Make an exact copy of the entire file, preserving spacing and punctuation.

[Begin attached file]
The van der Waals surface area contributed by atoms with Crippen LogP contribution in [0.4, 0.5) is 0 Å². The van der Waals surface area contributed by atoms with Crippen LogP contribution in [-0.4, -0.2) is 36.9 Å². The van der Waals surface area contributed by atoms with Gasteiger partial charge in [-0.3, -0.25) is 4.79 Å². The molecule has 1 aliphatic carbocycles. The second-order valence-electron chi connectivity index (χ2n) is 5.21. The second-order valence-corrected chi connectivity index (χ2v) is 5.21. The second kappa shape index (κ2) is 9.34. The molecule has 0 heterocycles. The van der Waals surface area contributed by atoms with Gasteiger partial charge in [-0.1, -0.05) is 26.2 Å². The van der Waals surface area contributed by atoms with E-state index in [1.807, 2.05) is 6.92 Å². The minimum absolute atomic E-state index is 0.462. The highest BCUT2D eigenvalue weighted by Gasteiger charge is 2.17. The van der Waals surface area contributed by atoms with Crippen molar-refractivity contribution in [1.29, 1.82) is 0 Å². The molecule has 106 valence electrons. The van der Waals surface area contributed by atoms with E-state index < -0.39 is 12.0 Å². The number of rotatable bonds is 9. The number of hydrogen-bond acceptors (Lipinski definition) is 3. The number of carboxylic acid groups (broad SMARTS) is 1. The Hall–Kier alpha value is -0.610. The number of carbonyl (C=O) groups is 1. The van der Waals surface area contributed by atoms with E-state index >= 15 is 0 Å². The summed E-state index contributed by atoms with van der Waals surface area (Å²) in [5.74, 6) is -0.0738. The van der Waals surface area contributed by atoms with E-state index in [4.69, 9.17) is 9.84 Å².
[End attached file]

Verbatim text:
The van der Waals surface area contributed by atoms with Crippen LogP contribution in [0.4, 0.5) is 0 Å². The van der Waals surface area contributed by atoms with Crippen LogP contribution in [-0.4, -0.2) is 36.9 Å². The van der Waals surface area contributed by atoms with Gasteiger partial charge in [-0.3, -0.25) is 4.79 Å². The molecule has 1 aliphatic carbocycles. The second-order valence-electron chi connectivity index (χ2n) is 5.21. The second-order valence-corrected chi connectivity index (χ2v) is 5.21. The second kappa shape index (κ2) is 9.34. The molecule has 0 heterocycles. The van der Waals surface area contributed by atoms with Gasteiger partial charge in [-0.1, -0.05) is 26.2 Å². The van der Waals surface area contributed by atoms with E-state index in [1.807, 2.05) is 6.92 Å². The minimum absolute atomic E-state index is 0.462. The highest BCUT2D eigenvalue weighted by Gasteiger charge is 2.17. The van der Waals surface area contributed by atoms with Crippen molar-refractivity contribution in [1.29, 1.82) is 0 Å². The molecule has 106 valence electrons. The van der Waals surface area contributed by atoms with E-state index < -0.39 is 12.0 Å². The number of rotatable bonds is 9. The number of hydrogen-bond acceptors (Lipinski definition) is 3. The number of carboxylic acid groups (broad SMARTS) is 1. The Hall–Kier alpha value is -0.610. The number of carbonyl (C=O) groups is 1. The van der Waals surface area contributed by atoms with E-state index >= 15 is 0 Å². The summed E-state index contributed by atoms with van der Waals surface area (Å²) in [5.74, 6) is -0.0738. The van der Waals surface area contributed by atoms with E-state index in [4.69, 9.17) is 9.84 Å².